Getting to know one another is always a bit of a dance. We pat snippets of information about ourselves back and forward, waiting for the kids to come out of school, over the fence with a new neighbour, in the office tea room. Then, when we are fairly certain you might make reasonable friend material, we make a move.
In the old days, say when Jane Austen was writing or Queen Victoria was on the throne, we English had rules to follow that involved visiting cards and invitations to take tea. These days, we are more casual and only need to offer the phrase 'drop by for a coffee' to start the ball rolling to a beautiful friendship.
But in France, the rules are different. In France, you have aperitifs.
When we first arrived, bright eyed, bushy tailed, dead keen to make friends, we offered tea to everyone we met. Our dear neighbours accepted the offer with amusement and good humour but there was an odd formality about the occasion, a stiffness to the conversation.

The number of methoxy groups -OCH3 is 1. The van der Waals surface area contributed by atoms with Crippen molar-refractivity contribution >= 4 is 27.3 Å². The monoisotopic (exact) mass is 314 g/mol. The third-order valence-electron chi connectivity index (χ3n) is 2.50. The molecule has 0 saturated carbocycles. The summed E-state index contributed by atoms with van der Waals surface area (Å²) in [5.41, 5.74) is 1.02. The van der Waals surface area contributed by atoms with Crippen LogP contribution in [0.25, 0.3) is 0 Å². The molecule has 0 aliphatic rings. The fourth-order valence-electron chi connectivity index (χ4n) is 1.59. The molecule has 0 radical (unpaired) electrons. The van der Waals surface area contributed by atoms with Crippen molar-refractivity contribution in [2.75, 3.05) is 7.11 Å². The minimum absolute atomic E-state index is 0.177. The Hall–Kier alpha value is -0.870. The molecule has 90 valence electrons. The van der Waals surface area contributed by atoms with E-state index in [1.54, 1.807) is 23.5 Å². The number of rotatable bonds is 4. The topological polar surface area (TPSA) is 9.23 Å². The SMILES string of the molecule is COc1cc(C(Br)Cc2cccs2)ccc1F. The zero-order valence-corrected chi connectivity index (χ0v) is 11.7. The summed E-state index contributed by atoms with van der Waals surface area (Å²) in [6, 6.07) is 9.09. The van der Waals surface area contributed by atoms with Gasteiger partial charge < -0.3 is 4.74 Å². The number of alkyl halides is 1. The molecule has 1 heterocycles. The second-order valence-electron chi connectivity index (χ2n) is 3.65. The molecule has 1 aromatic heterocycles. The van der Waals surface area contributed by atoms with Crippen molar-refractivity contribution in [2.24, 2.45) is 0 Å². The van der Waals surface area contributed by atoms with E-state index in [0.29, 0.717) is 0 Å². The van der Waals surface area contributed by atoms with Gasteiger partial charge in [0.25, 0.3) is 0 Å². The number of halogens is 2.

As a return match, they invited us for aperitifs. We partook of some fierce firewater with little nibbles on the side. Conversation flowed. When we finally took our leave and stepped gingerly over the flowerbed that separates our two properties, we were, to say the least, a bit squiffy. I think we abandoned dinner that night.
I am no expert on the social mores of the French, but from my perspective I am learning that the hour or so before dinner is the ideal time to chew the fat and cement friendship, especially with the aid of something a little stronger than a British cup of tea.